I have 17 minutes to type.  No more.  The muffins will be ready in 17 minutes, and I watched the debate last night instead of cooking breakfast for this morning.  

Normally I don’t talk politics online.  I have an opinion (of course) but I’ve found that it’s not worth a fight unless it infringes upon my ability to live for Christ or raise my children to do so.  But I just can’t help responding to the Sesame Street digs that I’ve seen all over my Facebook feed this morning so here I go.

1.  Big Bird’s going to be just fine.  Don’t worry.  If the government decides to stop supporting PBS and they go under, every local TV station in America is going to wet their pants with excitement at the possibility of airing Sesame Street.  A show with that kind of longevity and viewer-loyalty, not to mention the enormous commercial product presence, is safe no matter what happens to PBS.

2.  Some people are blessed with the resources to buy what they want when they want it, but in my (admittedly limited) experience, most people do not fall into that category.  Therefore, when someone needs – but more often, wants – something, they make a decision.  They can purchase it on credit or do without.  Let me give you a personal example.  I’ve never owned new living room furniture.  Not once in 10 years of marriage.  Would I love to buy some?  YOU BET!  But Mr. Thompson and I have made the decisions to live on one income so that I am able to care for our home and children and to live within our means.  If suddenly we couldn’t afford to feed our boys, would I borrow the money to do so?  IN A SKINNY MINUTE and no interest rate would stop me.  But a couch?  No, thanks.  It’s just not worth the enslavement of debt and the cost of borrowing.  Gov. Romney last night made the point that supporting PBS was great but…now this is important…was not worth borrowing money from China.  He didn’t say that he’d love to cut loads of federal grants and donations; he said that he would have to decide on an individual basis if those programs were worth the enslavement of debt and the cost of borrowing.  I like Sesame Street, but I agree with his assessment.  National debt enslaves us to other countries in the same way that personal debt enslaves people to an ever-growing minimum payment on credit cards.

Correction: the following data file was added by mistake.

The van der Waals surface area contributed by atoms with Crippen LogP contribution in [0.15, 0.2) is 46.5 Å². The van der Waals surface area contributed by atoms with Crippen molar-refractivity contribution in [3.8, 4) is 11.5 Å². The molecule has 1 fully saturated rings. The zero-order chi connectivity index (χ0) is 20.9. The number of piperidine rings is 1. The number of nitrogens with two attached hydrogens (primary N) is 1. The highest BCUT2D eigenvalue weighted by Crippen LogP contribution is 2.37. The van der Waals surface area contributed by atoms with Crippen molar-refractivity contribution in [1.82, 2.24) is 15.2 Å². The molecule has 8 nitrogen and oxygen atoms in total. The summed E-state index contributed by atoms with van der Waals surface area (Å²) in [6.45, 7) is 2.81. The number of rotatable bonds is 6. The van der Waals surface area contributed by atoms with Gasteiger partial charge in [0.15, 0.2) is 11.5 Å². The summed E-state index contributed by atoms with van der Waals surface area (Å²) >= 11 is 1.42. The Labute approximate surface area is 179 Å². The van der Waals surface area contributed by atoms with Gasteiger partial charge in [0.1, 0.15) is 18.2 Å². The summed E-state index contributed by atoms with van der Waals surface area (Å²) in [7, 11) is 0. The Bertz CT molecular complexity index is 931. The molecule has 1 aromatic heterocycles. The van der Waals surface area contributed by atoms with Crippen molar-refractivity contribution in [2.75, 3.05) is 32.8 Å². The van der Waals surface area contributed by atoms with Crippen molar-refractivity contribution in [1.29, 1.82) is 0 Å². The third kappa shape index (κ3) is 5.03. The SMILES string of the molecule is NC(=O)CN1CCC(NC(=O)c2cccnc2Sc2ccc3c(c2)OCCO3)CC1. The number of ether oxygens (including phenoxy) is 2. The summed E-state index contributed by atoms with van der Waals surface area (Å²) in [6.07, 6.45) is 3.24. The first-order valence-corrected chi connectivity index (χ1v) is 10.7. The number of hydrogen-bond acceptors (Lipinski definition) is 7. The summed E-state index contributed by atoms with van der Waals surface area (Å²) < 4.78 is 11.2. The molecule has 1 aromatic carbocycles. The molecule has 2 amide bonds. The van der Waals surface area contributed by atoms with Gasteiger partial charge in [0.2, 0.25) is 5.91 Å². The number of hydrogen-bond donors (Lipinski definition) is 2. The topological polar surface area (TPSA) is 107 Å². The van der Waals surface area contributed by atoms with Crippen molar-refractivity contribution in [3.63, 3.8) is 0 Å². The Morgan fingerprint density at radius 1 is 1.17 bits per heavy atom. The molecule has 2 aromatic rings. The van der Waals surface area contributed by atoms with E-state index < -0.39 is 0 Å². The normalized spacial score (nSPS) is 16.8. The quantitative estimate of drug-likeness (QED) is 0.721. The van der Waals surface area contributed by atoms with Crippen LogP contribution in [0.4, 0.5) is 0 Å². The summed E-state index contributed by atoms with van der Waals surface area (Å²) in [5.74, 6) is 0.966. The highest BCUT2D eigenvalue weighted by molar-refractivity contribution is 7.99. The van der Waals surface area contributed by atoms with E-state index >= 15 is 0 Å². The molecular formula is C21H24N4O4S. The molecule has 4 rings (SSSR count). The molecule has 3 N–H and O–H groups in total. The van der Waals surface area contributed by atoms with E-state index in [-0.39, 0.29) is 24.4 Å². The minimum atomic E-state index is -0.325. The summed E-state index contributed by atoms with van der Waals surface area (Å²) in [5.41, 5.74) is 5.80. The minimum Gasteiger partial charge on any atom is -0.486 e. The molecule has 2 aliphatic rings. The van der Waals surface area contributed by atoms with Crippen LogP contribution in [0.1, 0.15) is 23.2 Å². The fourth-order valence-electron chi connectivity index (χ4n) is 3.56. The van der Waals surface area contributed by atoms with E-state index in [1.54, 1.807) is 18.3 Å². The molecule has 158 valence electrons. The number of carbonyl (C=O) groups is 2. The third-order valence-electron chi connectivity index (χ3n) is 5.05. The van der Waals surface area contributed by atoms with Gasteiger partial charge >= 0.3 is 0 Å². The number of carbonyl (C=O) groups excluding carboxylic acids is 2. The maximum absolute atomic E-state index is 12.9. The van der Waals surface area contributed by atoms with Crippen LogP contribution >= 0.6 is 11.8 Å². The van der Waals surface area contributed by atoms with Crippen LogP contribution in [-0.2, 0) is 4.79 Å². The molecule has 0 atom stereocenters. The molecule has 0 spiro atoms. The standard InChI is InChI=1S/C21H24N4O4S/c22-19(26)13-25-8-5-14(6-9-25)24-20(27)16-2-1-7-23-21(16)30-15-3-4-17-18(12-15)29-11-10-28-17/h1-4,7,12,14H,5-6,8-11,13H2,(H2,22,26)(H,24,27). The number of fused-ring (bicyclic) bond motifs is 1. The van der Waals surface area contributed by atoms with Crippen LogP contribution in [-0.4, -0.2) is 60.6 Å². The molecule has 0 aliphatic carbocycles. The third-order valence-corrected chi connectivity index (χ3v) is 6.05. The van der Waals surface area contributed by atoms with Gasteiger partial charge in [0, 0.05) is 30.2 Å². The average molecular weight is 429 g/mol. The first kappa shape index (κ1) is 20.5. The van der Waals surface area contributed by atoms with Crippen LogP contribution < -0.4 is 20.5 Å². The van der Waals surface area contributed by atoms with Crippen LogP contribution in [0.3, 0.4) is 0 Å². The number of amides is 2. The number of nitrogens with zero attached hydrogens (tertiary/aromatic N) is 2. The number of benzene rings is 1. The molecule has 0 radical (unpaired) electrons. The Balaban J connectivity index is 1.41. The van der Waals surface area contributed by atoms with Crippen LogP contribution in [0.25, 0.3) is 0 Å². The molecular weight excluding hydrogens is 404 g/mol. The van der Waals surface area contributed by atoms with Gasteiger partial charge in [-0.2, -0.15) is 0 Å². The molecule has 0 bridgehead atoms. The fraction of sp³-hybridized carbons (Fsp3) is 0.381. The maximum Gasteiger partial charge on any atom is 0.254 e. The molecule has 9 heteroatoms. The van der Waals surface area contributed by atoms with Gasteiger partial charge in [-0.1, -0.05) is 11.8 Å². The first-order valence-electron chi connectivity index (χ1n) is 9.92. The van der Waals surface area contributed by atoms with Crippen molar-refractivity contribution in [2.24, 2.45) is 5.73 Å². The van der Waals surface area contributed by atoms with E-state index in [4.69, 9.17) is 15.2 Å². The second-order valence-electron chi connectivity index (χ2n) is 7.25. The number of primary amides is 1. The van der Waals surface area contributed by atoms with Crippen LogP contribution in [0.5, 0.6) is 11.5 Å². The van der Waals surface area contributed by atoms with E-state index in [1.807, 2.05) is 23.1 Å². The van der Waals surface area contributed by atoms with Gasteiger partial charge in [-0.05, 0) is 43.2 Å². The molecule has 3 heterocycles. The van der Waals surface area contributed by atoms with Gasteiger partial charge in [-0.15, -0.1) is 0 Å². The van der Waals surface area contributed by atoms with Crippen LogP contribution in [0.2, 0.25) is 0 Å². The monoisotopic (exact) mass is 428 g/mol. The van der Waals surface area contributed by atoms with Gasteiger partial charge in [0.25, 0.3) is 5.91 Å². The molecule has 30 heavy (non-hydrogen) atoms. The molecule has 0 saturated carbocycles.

I could go on, but the beeper says that the muffins are ready.